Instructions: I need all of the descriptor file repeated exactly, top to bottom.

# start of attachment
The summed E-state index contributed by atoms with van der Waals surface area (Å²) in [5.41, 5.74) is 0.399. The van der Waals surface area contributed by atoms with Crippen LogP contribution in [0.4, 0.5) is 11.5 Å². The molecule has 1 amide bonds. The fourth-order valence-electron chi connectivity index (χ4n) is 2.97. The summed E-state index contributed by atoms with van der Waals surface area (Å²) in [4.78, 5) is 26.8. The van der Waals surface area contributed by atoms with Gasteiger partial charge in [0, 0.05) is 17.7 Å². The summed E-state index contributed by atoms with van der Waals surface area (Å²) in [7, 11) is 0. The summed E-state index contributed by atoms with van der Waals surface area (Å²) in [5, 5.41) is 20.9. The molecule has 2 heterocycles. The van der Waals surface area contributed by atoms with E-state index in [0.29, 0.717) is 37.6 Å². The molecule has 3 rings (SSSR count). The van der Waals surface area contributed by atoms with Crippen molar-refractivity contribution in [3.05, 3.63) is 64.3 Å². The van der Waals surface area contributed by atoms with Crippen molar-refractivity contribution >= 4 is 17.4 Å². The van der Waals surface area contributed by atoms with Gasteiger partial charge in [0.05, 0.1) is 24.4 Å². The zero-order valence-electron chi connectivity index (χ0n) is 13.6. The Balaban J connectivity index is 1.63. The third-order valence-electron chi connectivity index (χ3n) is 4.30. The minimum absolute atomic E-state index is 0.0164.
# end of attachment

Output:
The summed E-state index contributed by atoms with van der Waals surface area (Å²) in [5.41, 5.74) is 0.399. The van der Waals surface area contributed by atoms with Crippen LogP contribution in [0.4, 0.5) is 11.5 Å². The molecule has 1 amide bonds. The fourth-order valence-electron chi connectivity index (χ4n) is 2.97. The summed E-state index contributed by atoms with van der Waals surface area (Å²) in [4.78, 5) is 26.8. The van der Waals surface area contributed by atoms with Gasteiger partial charge in [0, 0.05) is 17.7 Å². The summed E-state index contributed by atoms with van der Waals surface area (Å²) in [7, 11) is 0. The summed E-state index contributed by atoms with van der Waals surface area (Å²) in [5, 5.41) is 20.9. The molecule has 2 heterocycles. The van der Waals surface area contributed by atoms with E-state index in [0.29, 0.717) is 37.6 Å². The molecule has 3 rings (SSSR count). The van der Waals surface area contributed by atoms with Crippen molar-refractivity contribution in [3.05, 3.63) is 64.3 Å². The van der Waals surface area contributed by atoms with Crippen molar-refractivity contribution >= 4 is 17.4 Å². The van der Waals surface area contributed by atoms with Gasteiger partial charge in [0.05, 0.1) is 24.4 Å². The zero-order valence-electron chi connectivity index (χ0n) is 13.6. The Balaban J connectivity index is 1.63. The third-order valence-electron chi connectivity index (χ3n) is 4.30. The minimum absolute atomic E-state index is 0.0164.